Use print coloring pages and something of those crayon approaches for your following classroom art lesson.
Trace within the photocopied picture outline with crayon.
Thick lines work best.
Brush over the whole page with thin paint. Only use one color.
The waxed lines will resist the paint and the picture will glow through.
Color the majority of the picture with crayon. Leave some areas white.
Brush on the whole page with thin paint. Only use one color.
Draw in the lines with crayon.
Paint the picture with any number of colors.
The crayon lines could make the picture easier to paint.
They will eradicate edges bleeding into each other.
This is not a resist but it is an excellent extension with the previous activities.
Paint the image with watercolors.
When the paint is dry, use crayons to provide detail and depth of color.
Rip off a tiny piece of paper that is certainly about the height and width of a matchbox.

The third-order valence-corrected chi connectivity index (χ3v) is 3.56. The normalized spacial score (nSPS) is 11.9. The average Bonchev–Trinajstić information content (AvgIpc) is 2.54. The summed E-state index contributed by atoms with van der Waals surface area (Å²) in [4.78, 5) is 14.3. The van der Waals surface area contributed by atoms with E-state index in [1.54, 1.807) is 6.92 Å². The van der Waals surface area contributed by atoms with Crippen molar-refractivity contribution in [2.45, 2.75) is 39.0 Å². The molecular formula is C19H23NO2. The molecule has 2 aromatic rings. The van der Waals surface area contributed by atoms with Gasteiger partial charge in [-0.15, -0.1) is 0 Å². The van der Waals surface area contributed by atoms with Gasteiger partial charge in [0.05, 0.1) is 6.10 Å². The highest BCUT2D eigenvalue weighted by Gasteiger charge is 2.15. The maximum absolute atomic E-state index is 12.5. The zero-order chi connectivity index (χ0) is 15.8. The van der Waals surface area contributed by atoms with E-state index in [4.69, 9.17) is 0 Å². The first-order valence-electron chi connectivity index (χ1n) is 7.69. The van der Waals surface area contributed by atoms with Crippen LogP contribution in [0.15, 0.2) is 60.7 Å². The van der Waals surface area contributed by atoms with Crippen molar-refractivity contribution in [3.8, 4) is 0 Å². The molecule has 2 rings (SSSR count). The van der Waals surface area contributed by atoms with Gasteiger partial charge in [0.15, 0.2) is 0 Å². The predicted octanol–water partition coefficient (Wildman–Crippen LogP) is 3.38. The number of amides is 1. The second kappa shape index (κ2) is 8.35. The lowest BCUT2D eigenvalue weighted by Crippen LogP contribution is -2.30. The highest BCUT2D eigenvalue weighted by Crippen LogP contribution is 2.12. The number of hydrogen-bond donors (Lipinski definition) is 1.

Use a crayon to scribble thickly on the paper.
Turn the paper over and utilizing your thumb rub the crayon on to the photo.
This creates a very soft smooth effect.
Color a region of the image having a textured object placed underneath.
Sandpaper, string, crumpled paper, bricks, bark, leaves, signs and rocks can cause interesting patterns. Experiment using a part of blank paper first.
Use grated pieces or shavings of crayon to produce a swirling effect.
Sprinkle the crayon on to the photo after which rub all of them with your thumb.
This is useful if you use different colors together.
It makes effective animal fur, storm clouds or grass.
Go in the outline of the photo with black crayon.
Color the remainder of the photo thickly with crayon.
If possible use a tiny part of cotton wool or cloth to polish the picture.
Heat through the friction of rubbing melts the crayon and results in a smooth shiny effect.
Apply a small amount of vegetable oil with a cotton wool ball.
Gently rub the oil on the back of the image.
The oil could make the photo almost transparent.
Students may be because of the oil soaked balls in a paint tray.
Encourage these to go over and within the picture to spread the oil.
Hang the picture inside a classroom window to create a stained glass effect.